Destroy All Humans was an old favorite of mine back in the PlayStation 2 days. It was rough around the edges, and far from perfect, but it had a sense of humor and the opportunity to play a murderous alien in a Mars Attacks-style world radiated a lot of charm.
Now we're a generation up, and Destroy All Humans is in its second sequel. As Crypto and Pox make their current-gen debut, is it still just as much fun to launch anal probes at unsuspecting humans, or is this game, much like the aforementioned weaponry, up its own arse?
Read on as we review Destroy All Humans: Path of the Furon.
Destroy All Humans: Path of the Furon (Xbox 360 [reviewed], PlayStation 3 [Europe only])
Path of the Furon picks up a decade after the last game's primary setting, as Crypto has moved from the fifties and sixties to the seventies. Cue the period-themed gags as Crypto and his holographic commander Pox engage in seedy casino wars, tackle a satirical Hollywood, and enjoy a Japan-themed level that seems to be based upon nothing but stereotyping Asians the way they were stereotyped in 1940s propaganda cartoons.
Perhaps I'm getting too old, but the frequent sex gags and self-referential videogame jokes just aren't that funny anymore. The witty edge that the original DAH possessed appears forced now, like the writers, if indeed Path of the Furon had any, were trying too hard. Occasionally a smile threatened to appear on my face, but most of the dialog is simply painful to listen to.
This isn't helped by the fact that fake "dialog trees" make up a huge amount of the game this time around. I call them fake because they're not really trees, more a process of elimination. Invariably, the game will make you plow through each and every option on its "tree" to move along the unbearable dialog.
As for the rest of the game, it's pretty much the same thing we played back in 2005 on the PS2. You are either possessing humans to gain information (which barely qualifies as "gameplay" more than it does "walking for a bit"), blasting generic enemies and civilians on foot or blasting generic buildings in your flying saucer. Unfortunately, what was amusing in 2005 has worn thin by now, where most sandbox games have moved on from assuming that simple destruction is enough to keep a franchise going.
There is nothing inventive about the game's missions, which wouldn't be bad if the stuff being regurgitated felt fun to play in the first place. It does not. The once-hilarious range of silly weaponry now feels uninspired and whatever new weaponry there is wears thin after the first five uses.
On the subject of new stuff, there isn't very much, and none of it is really noticeable. Streamlined controls now allow Crypto to fly with his jetpack, fire his weapon and use Psychokinesis at the same time. This is convenient, but not fun. There are also airborne enemies which attempt to make the flying saucer sequences more interesting. They do not.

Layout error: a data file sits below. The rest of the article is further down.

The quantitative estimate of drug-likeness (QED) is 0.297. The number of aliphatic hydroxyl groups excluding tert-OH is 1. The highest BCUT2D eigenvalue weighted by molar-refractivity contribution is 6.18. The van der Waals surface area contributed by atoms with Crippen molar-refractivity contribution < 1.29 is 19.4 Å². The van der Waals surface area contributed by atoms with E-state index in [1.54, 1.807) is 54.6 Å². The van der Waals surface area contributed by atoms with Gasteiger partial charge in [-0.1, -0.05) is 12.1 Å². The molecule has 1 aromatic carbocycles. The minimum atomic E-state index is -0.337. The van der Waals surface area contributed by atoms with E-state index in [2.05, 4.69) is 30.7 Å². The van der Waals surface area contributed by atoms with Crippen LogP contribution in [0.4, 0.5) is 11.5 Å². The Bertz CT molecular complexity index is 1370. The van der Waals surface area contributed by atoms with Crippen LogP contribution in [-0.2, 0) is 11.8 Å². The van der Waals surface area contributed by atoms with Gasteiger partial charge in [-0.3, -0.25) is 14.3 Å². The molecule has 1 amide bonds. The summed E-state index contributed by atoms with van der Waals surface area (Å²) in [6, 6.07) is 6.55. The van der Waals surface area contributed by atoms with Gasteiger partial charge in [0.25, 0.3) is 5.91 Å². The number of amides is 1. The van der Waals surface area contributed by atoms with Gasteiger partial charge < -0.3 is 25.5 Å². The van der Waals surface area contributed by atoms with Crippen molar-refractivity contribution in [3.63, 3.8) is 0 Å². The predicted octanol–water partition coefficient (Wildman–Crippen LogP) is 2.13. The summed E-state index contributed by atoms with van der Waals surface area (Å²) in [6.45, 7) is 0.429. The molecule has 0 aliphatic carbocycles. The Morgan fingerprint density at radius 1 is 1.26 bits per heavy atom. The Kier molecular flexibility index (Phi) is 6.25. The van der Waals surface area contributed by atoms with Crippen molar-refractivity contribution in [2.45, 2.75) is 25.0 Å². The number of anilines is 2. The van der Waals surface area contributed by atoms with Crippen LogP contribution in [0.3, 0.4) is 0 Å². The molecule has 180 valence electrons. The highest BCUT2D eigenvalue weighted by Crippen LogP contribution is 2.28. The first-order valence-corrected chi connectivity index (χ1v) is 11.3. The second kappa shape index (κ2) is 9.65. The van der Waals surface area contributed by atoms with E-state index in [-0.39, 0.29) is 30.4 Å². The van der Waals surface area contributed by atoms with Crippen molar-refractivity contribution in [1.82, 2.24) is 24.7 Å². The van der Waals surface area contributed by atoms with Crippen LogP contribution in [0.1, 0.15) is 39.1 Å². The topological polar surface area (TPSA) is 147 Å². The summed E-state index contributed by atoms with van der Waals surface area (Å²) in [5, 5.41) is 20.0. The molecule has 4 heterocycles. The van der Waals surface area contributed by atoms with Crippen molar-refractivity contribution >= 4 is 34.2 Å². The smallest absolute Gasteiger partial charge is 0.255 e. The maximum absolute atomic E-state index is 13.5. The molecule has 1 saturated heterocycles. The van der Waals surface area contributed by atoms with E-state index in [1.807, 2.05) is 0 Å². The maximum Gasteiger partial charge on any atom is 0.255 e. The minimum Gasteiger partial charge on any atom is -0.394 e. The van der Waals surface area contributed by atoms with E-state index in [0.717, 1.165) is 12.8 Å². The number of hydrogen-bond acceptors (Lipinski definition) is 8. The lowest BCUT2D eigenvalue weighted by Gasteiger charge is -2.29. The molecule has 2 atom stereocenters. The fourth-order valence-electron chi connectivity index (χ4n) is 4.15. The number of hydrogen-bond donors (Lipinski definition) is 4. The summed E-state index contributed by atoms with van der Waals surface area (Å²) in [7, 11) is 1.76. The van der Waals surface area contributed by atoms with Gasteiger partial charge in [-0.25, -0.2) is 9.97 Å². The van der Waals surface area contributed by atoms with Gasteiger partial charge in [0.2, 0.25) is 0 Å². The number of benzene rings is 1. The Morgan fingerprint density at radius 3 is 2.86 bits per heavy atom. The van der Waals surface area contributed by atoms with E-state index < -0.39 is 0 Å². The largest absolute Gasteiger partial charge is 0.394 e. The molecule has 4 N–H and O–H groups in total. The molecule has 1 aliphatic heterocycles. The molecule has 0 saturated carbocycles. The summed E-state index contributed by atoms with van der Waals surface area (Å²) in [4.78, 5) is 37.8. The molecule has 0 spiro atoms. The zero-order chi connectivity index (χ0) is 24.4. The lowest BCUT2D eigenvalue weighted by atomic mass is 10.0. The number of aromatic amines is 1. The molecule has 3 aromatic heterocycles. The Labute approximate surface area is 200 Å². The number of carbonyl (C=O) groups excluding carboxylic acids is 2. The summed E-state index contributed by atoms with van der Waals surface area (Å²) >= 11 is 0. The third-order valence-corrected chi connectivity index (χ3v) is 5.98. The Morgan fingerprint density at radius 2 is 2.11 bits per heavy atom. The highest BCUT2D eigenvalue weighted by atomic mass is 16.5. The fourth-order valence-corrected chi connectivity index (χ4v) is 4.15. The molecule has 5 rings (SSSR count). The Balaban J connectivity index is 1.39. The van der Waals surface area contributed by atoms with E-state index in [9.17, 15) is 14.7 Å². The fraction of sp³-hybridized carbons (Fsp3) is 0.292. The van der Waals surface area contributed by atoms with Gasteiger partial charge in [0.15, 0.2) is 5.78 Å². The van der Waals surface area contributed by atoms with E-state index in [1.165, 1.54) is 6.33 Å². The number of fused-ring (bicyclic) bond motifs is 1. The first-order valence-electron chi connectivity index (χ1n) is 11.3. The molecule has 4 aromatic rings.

As far as Crypto's mental powers are concerned, he has gained the ability to stop time and later on, is able to manipulate objects while frozen and set them up to be flung into the air when time returns to normal. Like everything else, it works as a gameplay mechanic, but there is no thrill of destruction to be gained. It is a functional gameplay tactic -- nothing more, nothing less.
As someone who really dug the original Destroy All Humans and looked forward to seeing sequels expand upon the idea, I am incredibly disappointed that developer Sandblast has seemingly done nothing to build upon the foundations laid in 2005. I wish I could find something nice to say about it, but there is nothing satisfying in Path of the Furon. It is as by-the-numbers as you can get, and the whole experience is one of boredom. The developers have done the bare minimum needed to get the game to work, and it appears they simply left it at that. Pretty despicable.
This theme runs through to the graphics, which are just about pulled together to resemble something visual. Honestly, this Xbox 360 title looks barely better than its PS2 predecessors, and are chock-full of graphical glitches, potentially game-breaking clipping issues and frequently disappearing textures. The character animation is frankly disgusting for this day and age. Characters nod at each other for several seconds before a cutscene starts, and will move around just enough to give some semblance that they represent something that might be alive.
Dialog also cuts off with alarming regularity, or sometimes simply won't happen at all. Even the volume is unstable, with music sometimes playing loudly before becoming almost inaudible. Quite what was going on when the sound and graphics for this game were being developed, I do not know. I simply cannot comprehend how and why games are being made with so many bugs and without even a small modicum of care in this day and age.
Destroy All Humans is, at best, a mediocre exercise in boredom and at worst, a glitchy mess of incompetent design. It's lazy, it's dull and it's hideous to look at. Clearly rushed out in time for the holidays, you will effectively be abusing a loved one if you give them this as a holiday gift.
Score: 3 -- Poor (3s went wrong somewhere along the line. The original idea might have promise, but in practice the game has failed. Threatens to be interesting sometimes, but rarely.)